I've seen people question ESRI's decision not to use GeoJSON in their server API spec (note: sometime after I wrote "If it's a #GIS spec, you can be sure there's a click-through agreement to read it" the click-through was thankfully eliminated). Since we in the GeoJSON working group haven't gotten around to actually standardizing the format through the IETF (for example, the body that published RFC 4627 on JSON), it's completely forgivable. The CC-BY license on the GeoJSON spec is clear on rights to use the work itself, but perhaps not clear enough to some about the rights to "GeoJSON technology". Myself, I don't consider GeoJSON a technology, but it's courts that decide, not me. One must also remember that ESRI's spec is the documentation of a web API that, while maybe not written before the GeoJSON working group started, shipped before we had a published GeoJSON spec and well before it got serious traction.
I do like a couple aspects of ESRI's JSON geometry representations. Geometry objects aren't primarily determined by their "type", but by their properties: an object with an "x" and a "y" is a point, an object with "paths" is a polyline, an object with "rings" is a polygon. We considered this "duck typing" approach when drafting the GeoJSON spec, but explicit typing won out instead. In addition, with the exception of point objects, the coordinates are represented in a way that's entirely compatible with a GeoJSON reader. It's a shame about the points, but otherwise there's a lot of common ground. ESRI JSON features look a lot like GeoJSON features, too.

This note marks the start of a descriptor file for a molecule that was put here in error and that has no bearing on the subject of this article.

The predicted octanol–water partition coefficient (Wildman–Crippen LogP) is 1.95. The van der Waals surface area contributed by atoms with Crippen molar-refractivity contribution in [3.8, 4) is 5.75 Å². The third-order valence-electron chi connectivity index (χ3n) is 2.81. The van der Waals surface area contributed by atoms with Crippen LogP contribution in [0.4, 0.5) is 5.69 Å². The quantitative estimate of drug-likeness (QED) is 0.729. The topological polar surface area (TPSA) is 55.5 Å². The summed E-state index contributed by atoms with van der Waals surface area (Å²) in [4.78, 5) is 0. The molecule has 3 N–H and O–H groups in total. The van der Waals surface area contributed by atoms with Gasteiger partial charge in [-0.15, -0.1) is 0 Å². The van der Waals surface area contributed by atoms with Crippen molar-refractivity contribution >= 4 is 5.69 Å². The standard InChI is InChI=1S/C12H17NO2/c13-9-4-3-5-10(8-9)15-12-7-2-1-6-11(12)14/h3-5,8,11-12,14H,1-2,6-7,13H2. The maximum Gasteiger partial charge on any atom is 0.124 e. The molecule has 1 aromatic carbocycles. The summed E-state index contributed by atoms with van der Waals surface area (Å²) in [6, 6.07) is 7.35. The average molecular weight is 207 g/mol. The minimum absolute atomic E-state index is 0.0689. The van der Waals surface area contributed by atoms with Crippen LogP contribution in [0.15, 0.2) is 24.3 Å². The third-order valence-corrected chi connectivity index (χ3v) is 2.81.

I'm not sure what to say about the rest of the spec. It's awfully large and I get a flash of OOXML deja vu that may yet pass. It's certainly different. I'm looking forward to other reviews and analysis.